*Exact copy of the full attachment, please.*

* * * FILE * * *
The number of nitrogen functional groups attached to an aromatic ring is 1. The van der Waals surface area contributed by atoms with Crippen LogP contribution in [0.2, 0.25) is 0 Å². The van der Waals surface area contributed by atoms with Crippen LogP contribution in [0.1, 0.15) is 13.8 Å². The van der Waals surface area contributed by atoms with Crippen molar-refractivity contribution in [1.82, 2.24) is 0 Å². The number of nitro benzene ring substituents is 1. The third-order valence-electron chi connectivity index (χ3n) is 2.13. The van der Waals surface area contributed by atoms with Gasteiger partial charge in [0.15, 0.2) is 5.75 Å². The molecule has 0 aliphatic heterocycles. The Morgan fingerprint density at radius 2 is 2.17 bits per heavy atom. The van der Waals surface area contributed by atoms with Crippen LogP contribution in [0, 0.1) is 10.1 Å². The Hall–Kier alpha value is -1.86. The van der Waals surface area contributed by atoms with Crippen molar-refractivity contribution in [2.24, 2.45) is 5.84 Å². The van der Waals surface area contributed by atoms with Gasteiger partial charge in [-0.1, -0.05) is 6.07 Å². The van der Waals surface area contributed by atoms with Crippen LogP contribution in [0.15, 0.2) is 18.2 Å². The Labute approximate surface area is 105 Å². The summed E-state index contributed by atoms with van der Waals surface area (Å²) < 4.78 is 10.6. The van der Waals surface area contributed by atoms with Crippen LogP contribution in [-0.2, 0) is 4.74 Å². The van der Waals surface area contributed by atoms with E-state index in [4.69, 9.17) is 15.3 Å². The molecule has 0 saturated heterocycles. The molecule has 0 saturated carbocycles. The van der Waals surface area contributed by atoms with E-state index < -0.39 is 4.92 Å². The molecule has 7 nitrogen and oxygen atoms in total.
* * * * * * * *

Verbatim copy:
The number of nitrogen functional groups attached to an aromatic ring is 1. The van der Waals surface area contributed by atoms with Crippen LogP contribution in [0.2, 0.25) is 0 Å². The van der Waals surface area contributed by atoms with Crippen LogP contribution in [0.1, 0.15) is 13.8 Å². The van der Waals surface area contributed by atoms with Crippen molar-refractivity contribution in [1.82, 2.24) is 0 Å². The number of nitro benzene ring substituents is 1. The third-order valence-electron chi connectivity index (χ3n) is 2.13. The van der Waals surface area contributed by atoms with Gasteiger partial charge in [0.15, 0.2) is 5.75 Å². The molecule has 0 aliphatic heterocycles. The Morgan fingerprint density at radius 2 is 2.17 bits per heavy atom. The van der Waals surface area contributed by atoms with Crippen LogP contribution in [0, 0.1) is 10.1 Å². The Hall–Kier alpha value is -1.86. The van der Waals surface area contributed by atoms with Crippen molar-refractivity contribution in [2.24, 2.45) is 5.84 Å². The van der Waals surface area contributed by atoms with Gasteiger partial charge in [-0.1, -0.05) is 6.07 Å². The van der Waals surface area contributed by atoms with Crippen LogP contribution in [0.15, 0.2) is 18.2 Å². The Labute approximate surface area is 105 Å². The summed E-state index contributed by atoms with van der Waals surface area (Å²) < 4.78 is 10.6. The van der Waals surface area contributed by atoms with Crippen LogP contribution in [-0.2, 0) is 4.74 Å². The van der Waals surface area contributed by atoms with E-state index in [4.69, 9.17) is 15.3 Å². The molecule has 0 saturated heterocycles. The molecule has 0 saturated carbocycles. The van der Waals surface area contributed by atoms with E-state index < -0.39 is 4.92 Å². The molecule has 7 nitrogen and oxygen atoms in total.